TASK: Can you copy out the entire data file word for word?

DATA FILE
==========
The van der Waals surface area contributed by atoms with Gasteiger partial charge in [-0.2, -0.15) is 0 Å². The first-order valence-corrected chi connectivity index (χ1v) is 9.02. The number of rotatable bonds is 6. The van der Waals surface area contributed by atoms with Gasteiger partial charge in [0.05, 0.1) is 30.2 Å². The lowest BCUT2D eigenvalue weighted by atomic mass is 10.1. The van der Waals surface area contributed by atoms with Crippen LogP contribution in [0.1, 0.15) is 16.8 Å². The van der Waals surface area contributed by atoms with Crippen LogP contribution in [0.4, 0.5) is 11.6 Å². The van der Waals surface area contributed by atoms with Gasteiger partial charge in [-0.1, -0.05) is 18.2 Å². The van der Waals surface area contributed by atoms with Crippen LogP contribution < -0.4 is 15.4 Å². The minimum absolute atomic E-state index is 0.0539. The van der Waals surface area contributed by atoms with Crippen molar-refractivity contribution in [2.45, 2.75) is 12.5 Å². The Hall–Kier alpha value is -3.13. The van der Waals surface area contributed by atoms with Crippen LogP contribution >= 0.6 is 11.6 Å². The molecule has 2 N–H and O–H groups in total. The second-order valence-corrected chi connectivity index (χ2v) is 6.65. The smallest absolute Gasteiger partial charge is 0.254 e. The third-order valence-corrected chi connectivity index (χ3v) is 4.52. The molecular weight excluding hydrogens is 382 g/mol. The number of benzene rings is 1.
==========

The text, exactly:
The van der Waals surface area contributed by atoms with Gasteiger partial charge in [-0.2, -0.15) is 0 Å². The first-order valence-corrected chi connectivity index (χ1v) is 9.02. The number of rotatable bonds is 6. The van der Waals surface area contributed by atoms with Gasteiger partial charge in [0.05, 0.1) is 30.2 Å². The lowest BCUT2D eigenvalue weighted by atomic mass is 10.1. The van der Waals surface area contributed by atoms with Crippen LogP contribution in [0.1, 0.15) is 16.8 Å². The van der Waals surface area contributed by atoms with Crippen LogP contribution in [0.4, 0.5) is 11.6 Å². The van der Waals surface area contributed by atoms with Gasteiger partial charge in [-0.1, -0.05) is 18.2 Å². The van der Waals surface area contributed by atoms with Crippen LogP contribution < -0.4 is 15.4 Å². The minimum absolute atomic E-state index is 0.0539. The van der Waals surface area contributed by atoms with Crippen molar-refractivity contribution in [2.45, 2.75) is 12.5 Å². The Hall–Kier alpha value is -3.13. The van der Waals surface area contributed by atoms with Crippen LogP contribution >= 0.6 is 11.6 Å². The molecule has 2 N–H and O–H groups in total. The second-order valence-corrected chi connectivity index (χ2v) is 6.65. The smallest absolute Gasteiger partial charge is 0.254 e. The third-order valence-corrected chi connectivity index (χ3v) is 4.52. The molecular weight excluding hydrogens is 382 g/mol. The number of benzene rings is 1.